Oscar By The Numbers 2016: And the Academy Award for Best Picture Goes To . . .

Note: It’s Oscar Nomination Day, which means I have updated my 85+ year movie database and crunched the numbers to predict the Best Picture Winner, scientifically. If you have been reading my annual analysis on Oscar Nomination Day for a several years, you can probably skip the first few explanatory paragraphs and go straight to the 2016 pick and analysis. I’ve put subheads below to help you find that section.

Background and Method

People have long tried to handicap the Best Picture Academy Award based on a variety of factors, most commonly performance in other award shows leading up to the Big Pageant. Being a stats and numbers geek, it occurred to me that a far better approach to handicapping the top prize would be to consider the internal relationships within the Academy, essentially evaluating what they nominate against what they award. Toward this end, several years ago, I built a quantitative database of all Academy Award nominations back to the beginning in 1928, and then mathematically evaluated the correlations between Best Picture victory and other nominations.

What does that mean in English? Start here: historically, it’s pretty much been a given that you need a Best Director nomination to win Best Picture, since only four films in history (Driving Miss Daisy and Argo are the sole anomalies in modern times) have ever won the top prize without their Directors also being nominated. So the correlation between Best Director nomination and Best Picture victory is extremely strong, and it could be viewed as a death knell for a Best Picture nominee’s chances to not have a related Best Director nomination. (Note: This may change in an era when there are different numbers of Best Picture and best Director nods. I looked at that factor after a narrow miss in my 2015 pick, and have made some small tweaks to account for this additional variability).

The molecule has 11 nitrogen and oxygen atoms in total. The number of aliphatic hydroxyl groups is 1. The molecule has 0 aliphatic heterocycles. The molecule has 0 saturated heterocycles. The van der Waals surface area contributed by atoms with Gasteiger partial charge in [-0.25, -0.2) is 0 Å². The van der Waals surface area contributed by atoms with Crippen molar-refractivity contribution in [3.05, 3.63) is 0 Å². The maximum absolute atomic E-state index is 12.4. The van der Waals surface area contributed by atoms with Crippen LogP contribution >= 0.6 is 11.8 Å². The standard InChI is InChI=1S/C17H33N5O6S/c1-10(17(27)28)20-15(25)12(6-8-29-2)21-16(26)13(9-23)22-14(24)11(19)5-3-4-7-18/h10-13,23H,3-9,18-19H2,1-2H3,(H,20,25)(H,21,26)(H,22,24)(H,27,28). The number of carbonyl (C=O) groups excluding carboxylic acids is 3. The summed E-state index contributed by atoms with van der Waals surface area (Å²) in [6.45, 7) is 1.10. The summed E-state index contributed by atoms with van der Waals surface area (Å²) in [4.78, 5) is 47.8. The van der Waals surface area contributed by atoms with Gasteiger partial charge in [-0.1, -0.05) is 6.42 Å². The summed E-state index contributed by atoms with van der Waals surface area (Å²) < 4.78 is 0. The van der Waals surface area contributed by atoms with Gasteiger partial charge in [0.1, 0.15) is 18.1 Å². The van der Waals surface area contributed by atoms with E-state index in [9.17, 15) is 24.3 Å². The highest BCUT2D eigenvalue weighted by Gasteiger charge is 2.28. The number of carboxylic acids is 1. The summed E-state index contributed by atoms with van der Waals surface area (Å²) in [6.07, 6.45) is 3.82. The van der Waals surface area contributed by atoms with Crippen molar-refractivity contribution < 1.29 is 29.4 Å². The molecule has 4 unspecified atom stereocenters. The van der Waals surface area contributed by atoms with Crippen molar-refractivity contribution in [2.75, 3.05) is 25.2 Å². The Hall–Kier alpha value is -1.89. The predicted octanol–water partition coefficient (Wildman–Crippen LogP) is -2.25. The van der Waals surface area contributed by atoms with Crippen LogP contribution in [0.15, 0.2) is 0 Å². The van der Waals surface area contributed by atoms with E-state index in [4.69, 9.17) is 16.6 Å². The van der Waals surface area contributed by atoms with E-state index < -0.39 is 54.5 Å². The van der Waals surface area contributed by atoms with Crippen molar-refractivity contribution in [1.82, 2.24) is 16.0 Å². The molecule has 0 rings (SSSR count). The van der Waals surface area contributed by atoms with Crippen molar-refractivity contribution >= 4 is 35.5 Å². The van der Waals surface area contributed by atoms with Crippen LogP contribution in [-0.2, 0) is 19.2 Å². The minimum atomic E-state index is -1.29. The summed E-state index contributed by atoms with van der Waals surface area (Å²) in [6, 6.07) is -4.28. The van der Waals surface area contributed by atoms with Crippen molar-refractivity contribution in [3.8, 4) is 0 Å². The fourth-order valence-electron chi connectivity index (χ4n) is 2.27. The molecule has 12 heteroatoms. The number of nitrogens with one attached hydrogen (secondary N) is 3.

But what other nominations have the strongest within-the-Academy correlations to Best Picture success? When you crunch the data set, you come up with some interesting, often counter-intuitive conclusions. Here are a small number of them:

  • Actor nominations are dramatically more valuable than actress nominations.
  • Cinematography is also more valuable than actress nominations.
  • Film editing is, by far, the most valuable of the technical awards.
  • Adapted screenplays are twice as valuable as original screenplays.
  • A nominated score helps a little, a nominated song hurts a lot.

In essence, Best Picture nominees that receive certain combinations of other nominations become almost shoo-ins to win, so it’s not just about who gets the most nominations, but instead about who gets the right ones. I developed a mathematical model that consolidates all of these factors to produce a single rating of “Best Picture-likelihood” on a scale of 0 to 100%. The nominees don’t compete against each (e.g. the totals in a given year add up to more than 100%), but rather compete one-on-one against an idealized, 100.0% Oscar Best Picture Bait Movie. Under my rubric, the five most-obvious, predictable Best Picture winners ever, based on their own year’s slates of nominations, were:

  • From Here to Eternity (1953): 94.8% predicted best picture value.
  • All About Eve (1950): 92.5%
  • On The Waterfront (1954): 90.0%
  • Gone With the Wind (1939): 85.5%
  • The Godfather (1972): 85.2%

2016 Predictions and Analysis

So what happens when you load this year’s Best Picture nominees into the database and crunch the numbers? You get these results:

  • The Revenant: 70.1%
  • Mad Max: Fury Road: 51.4%
  • Spotlight: 40.9%
  • The Big Short: 40.4%
  • The Martian: 33.6%